Overall, 15% of the respondents expressed unwillingness or uncertainty to be vaccinated against COVID-19. Most of these people (>80%) reported three reasons for vaccine hesitancy: fear of unknown future effects (94.0%), doubt in effectiveness (85.5%), and insufficient information (81.9%) (Figure 2). Nearly half of the respondents believed that COVID-19 was not dangerous for them, that natural immunity lasts longer than vaccination, and that the vaccine was not free.

4. Discussion

To date, authorities have fought the COVID-19 pandemic largely through emphasizing hygiene practices and social distancing. However, to establish global immunity, people must be willing to get vaccinated. Our findings demonstrated that eight out of every ten Bangladesh adults intend to be vaccinated. Hierarchical logistic regression models showed that being a student, having received a childhood vaccine(s), being satisfied with/trusting authorities, being concerned with contracting COVID-19 without a vaccine (perceived susceptibility), believing a vaccine would be beneficial, reporting fewer barriers of receiving the vaccine, reporting cues to action (i.e., doctors, families, and friends recommending the vaccine), and showing less self-efficacy (e.g., ability to avoid infection without a vaccine) predicted vaccine acceptance. Smoking and obesity negatively predicted COVID-19 vaccine acceptance. Among respondents who were hesitant/unwilling to get the vaccine, the most commonly reported reasons were fear of the unknown future effects of the vaccine, doubt in the vaccine’s effectiveness, and insufficient information regarding the vaccine.
Regarding our study’s high prevalence of COVID-19 vaccine intentions, this finding is generally consistent with other observations. Similarly, high vaccine acceptance rates have been noticed among the general population of India (89.3%), healthcare workers in Kuwait (83.3%), Australian citizens, Israeli adults, the general population of France (77.6%), pregnant women of China (77.4%), and French healthcare workers (76.9%) [9,32,42,43,44,45,46,47].
Even in Bangladesh, a former study conducted among people aged 18 years and older reported acceptance rates of 74.6% that were comparable to our study [20]. The Bangladesh government inaugurated the first COVID-19 vaccination campaign on 27 January 2021 during the peak time of viral infections and deaths [48]. Willingness to get vaccines was around 60–70% even before the vaccines were introduced, and this ratio has been relatively consistent over time [49,50,51].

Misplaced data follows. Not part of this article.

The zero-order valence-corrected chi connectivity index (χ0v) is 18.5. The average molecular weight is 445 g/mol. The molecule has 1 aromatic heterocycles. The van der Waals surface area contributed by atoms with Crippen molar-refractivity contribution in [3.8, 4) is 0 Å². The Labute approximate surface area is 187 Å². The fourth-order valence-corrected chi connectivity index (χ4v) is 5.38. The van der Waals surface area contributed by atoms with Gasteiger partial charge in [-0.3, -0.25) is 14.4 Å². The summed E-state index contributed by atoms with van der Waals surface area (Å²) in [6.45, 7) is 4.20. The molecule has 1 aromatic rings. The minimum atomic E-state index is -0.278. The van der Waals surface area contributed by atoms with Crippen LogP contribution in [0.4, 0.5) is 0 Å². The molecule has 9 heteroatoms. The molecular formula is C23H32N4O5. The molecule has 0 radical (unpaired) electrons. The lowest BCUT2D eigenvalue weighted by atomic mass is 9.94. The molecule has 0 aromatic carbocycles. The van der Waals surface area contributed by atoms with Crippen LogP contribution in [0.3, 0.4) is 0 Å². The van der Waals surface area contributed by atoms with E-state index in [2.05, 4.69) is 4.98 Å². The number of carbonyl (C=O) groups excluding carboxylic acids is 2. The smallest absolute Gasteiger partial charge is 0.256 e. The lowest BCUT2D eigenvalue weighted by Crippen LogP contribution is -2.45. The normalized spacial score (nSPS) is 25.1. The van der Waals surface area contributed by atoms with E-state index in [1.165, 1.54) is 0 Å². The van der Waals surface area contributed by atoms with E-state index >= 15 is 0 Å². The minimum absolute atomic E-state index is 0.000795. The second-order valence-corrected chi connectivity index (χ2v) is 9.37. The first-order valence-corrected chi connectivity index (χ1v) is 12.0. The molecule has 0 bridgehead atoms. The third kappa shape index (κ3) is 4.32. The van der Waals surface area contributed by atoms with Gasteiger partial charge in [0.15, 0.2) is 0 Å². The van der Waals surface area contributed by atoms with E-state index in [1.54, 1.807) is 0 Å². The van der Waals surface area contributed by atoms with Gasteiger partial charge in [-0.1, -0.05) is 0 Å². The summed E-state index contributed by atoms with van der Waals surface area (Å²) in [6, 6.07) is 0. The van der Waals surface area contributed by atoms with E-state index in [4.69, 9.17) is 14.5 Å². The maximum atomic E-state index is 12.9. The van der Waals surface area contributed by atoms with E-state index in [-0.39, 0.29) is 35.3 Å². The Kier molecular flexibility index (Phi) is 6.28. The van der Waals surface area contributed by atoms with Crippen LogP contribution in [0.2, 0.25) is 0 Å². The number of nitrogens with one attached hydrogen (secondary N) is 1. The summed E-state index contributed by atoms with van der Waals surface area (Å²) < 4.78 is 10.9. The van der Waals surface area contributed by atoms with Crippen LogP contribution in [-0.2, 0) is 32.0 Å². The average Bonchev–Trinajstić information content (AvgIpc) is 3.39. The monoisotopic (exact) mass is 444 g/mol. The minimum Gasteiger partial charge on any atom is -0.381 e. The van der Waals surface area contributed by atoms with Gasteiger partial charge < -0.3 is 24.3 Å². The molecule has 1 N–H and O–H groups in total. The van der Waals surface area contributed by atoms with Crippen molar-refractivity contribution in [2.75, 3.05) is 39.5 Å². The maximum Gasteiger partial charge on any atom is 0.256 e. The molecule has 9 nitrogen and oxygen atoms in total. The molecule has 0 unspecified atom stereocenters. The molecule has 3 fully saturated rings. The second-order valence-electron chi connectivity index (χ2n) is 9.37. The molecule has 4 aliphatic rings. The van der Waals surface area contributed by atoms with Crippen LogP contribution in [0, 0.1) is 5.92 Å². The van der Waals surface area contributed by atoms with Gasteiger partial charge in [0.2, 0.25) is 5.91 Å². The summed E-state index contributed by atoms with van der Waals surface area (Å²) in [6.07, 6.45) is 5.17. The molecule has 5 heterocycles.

The majority of the vaccine acceptance group expressed that the vaccine would defend against COVID-19 infection and would control or stop viral transmission [19,52]. According to Yan et al., the low tendency to accept vaccines has been consistent in Hong Kong across time [53]. Most of the people in the aforementioned studies were doubtful about the trust, safety, and effectiveness of the vaccine. Of note, some considered other activities were more important than being vaccinated. A study in Chile stated that only 49% of participants were willing to vaccinate, despite the vaccine being 95% effective, due to worry about side-effects and lack of proper knowledge [54]. In the case of Bangladesh, during January 2021, healthcare workers expressed comparatively low intentions to receive COVID-19 vaccines compared to the general population, despite having average to good knowledge levels about the vaccine [55]. This is a particularly worrisome issue for the public health sector, since after the official vaccination campaign, healthcare workers were the targeted group to be vaccinated first.
Our study found that age and occupation, among other sociodemographic variables, predicted differences in vaccination intentions. These findings are congruous with another rapid national study of Bangladesh carried out in the early stages of the vaccination program [56]. In that study and in ours, students were more likely to intend to get a COVID-19 vaccine than some other occupations/employment statuses. Higher intentions by students to get vaccinated were also identified by Akiful Haque et al. [57]. These findings might be explained by students being more aware of their own and their friends’ safety if they study in confined spaces. Another possible explanation is that the Bangladesh government strove to inoculate students to avoid educational disruptions and that students in turn were more willing to accept the vaccine [58].